With the calendar so reliably accurate, it becomes possible to offer a new set of tools that can make users more productive. In the past, it was not easy to set up meetings with multiple busy employees. Users had to find free times for meetings manually, scrolling through days of information to find a suitable time for all attendees. Now the Outlook 2007 Scheduling Assistant, shown in Figure 2, will find the best time for everyone. After entering in the required and optional attendees and any desired rooms or resources, the Scheduling Assistant presents a color-coded view of the best days for a meeting. Once a day has been chosen, the same scheme is used to find the best time during that day.
Figure 2 Scheduling Assistant (Click the image for a larger view)
The Scheduling Assistant prioritizes first required attendees, then optional attendees, and finally rooms and resources to determine the most optimal time for a meeting. The Scheduling Assistant also makes dealing with issues like flexible working hours and different time zones easy. Users can set their own working hours, defining when they arrive each morning and when they leave at the end of the day. Therefore a late sleeper who doesn't arrive at work until 9 or 10 in the morning can set their working hours to begin at this time. When others need to schedule a meeting, an earlier time such as 8 A.M. will not be suggested. If two groups in different time zones—one in London and one in Los Angeles for example—need to meet, only times that overlap in their working days will be suggested. Londoners will get a late afternoon meeting and Angelinos one first thing in the morning as opposed to a meeting time that is 2 A.M. for one party or the other.

Finding the Needle in the Haystack
Over the years the number of e-mail messages that arrive in the average user's Inbox has been growing at an alarming pace. Whereas once a typical workplace mailbox might contain only a couple hundred messages, some people now get that many messages in a day. Buried in this avalanche of messages is a wealth of information critical to the operations of any business. Finding the right pieces of information when you need them can be a substantial challenge.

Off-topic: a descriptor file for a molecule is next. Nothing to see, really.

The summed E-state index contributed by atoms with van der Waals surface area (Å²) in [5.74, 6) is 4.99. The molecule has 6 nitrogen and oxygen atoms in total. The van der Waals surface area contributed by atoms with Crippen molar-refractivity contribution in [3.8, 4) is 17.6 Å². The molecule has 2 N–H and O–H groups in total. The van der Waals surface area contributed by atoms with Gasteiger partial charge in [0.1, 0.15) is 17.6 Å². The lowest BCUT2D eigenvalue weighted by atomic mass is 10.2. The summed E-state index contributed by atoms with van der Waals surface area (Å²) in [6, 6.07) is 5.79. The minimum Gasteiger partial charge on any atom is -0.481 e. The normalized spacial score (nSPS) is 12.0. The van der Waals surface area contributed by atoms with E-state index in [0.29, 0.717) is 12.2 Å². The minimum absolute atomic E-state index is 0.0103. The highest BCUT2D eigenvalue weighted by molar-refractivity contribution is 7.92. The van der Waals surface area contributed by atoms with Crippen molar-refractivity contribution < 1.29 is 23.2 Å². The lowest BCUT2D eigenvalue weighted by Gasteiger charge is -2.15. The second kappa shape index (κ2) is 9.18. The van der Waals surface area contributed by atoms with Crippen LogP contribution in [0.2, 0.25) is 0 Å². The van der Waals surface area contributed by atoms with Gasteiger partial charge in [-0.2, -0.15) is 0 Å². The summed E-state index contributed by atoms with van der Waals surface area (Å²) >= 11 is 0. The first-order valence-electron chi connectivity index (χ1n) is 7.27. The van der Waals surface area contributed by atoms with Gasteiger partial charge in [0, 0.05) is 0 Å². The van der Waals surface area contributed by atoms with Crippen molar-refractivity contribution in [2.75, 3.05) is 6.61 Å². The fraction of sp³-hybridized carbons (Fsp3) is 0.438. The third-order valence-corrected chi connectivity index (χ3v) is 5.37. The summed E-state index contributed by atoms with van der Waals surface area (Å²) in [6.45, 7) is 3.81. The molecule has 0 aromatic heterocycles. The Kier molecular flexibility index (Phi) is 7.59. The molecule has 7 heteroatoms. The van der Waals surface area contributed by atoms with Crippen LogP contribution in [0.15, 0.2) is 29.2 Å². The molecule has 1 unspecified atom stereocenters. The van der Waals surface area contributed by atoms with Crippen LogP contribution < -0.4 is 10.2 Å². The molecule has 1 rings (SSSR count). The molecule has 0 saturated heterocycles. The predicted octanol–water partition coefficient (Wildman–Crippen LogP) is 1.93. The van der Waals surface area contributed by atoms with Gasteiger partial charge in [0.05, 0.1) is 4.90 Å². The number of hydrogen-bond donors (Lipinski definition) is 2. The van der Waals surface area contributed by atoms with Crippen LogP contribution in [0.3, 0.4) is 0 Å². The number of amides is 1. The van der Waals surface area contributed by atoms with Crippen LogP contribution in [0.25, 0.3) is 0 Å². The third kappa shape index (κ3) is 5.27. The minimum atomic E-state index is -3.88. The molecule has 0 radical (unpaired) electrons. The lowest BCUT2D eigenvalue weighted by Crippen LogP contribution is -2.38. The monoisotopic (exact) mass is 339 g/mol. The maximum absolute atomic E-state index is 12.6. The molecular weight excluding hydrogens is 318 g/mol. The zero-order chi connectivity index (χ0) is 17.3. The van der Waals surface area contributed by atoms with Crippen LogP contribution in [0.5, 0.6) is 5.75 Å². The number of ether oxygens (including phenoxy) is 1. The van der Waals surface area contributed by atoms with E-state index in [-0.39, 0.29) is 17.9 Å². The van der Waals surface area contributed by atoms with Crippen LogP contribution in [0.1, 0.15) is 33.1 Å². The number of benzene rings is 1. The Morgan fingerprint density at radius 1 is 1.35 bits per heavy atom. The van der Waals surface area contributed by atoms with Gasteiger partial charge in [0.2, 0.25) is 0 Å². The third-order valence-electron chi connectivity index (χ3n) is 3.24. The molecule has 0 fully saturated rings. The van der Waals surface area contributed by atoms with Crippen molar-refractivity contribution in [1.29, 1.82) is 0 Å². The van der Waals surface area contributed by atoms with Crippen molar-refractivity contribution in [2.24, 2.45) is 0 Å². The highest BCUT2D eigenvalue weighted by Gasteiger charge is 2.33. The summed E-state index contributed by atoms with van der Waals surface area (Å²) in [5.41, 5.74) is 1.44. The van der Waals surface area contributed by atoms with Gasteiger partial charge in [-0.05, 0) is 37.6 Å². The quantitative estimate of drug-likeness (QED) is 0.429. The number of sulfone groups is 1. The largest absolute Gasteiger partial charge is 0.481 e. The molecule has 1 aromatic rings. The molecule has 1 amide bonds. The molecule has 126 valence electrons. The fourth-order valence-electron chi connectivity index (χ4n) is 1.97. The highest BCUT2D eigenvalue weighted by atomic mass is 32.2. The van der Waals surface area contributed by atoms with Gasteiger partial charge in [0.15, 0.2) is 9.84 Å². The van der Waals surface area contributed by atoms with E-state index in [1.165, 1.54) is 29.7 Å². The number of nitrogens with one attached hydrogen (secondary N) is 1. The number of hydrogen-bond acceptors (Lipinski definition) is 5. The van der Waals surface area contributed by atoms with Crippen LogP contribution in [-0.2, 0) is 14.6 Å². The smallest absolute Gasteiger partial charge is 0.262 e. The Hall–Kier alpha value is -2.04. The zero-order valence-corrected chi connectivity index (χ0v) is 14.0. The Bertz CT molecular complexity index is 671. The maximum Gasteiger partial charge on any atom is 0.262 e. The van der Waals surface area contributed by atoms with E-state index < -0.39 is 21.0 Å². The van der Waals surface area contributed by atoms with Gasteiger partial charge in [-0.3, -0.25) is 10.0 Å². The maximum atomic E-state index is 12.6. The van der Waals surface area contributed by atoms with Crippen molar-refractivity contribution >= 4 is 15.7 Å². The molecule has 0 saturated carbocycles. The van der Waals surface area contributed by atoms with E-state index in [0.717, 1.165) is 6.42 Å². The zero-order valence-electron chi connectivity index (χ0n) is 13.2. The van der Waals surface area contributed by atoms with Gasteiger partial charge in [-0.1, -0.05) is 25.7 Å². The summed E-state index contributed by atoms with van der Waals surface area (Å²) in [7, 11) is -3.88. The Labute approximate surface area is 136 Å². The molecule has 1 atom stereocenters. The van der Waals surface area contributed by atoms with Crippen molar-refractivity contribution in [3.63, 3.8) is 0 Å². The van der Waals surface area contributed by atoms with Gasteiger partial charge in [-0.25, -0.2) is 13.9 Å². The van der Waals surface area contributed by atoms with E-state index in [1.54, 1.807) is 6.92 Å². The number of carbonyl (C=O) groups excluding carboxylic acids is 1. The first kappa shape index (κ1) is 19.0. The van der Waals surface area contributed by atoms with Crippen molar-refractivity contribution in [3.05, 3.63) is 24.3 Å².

The search capabilities of Office Outlook 2007 and Exchange Server 2007 are vastly improved over previous versions. Whether a user is in cached mode or online mode, the same search algorithms are applied to the message. In online mode the search query is sent to the Exchange server, where the search is executed. The Exchange Content Indexer, which is up to 35 times faster than the indexer in Exchange Server 2003, is used to ensure messages can be quickly found and retrieved. In cached mode, Outlook uses Instant Search, based on Windows® Desktop Search 3.0, consolidating the indexing engines and reducing CPU time. Search can be performed for text found in the subject, body, to and from fields or even attachments, as shown in Figure 3.
Figure 3 New Ways to Search for that Important E-Mail Message (Click the image for a larger view)

Anywhere Access with Unified Messaging
Exchange Unified Messaging, a built-in component of Exchange Server 2007, brings all types of business communications into a single Inbox, including e-mail, voice mail and fax. In traditional systems, voice mail is available through the telephone, e-mail through the computer, and fax through a dedicated fax machine. Exchange Unified Messaging allows the user to choose the best client for their needs at a particular time and place. Within Outlook, voice and fax messages appear in the Inbox right beside e-mail messages. The voice mail message, when selected, contains an embedded player so that the message can be played directly from the reading pane (see Figure 4).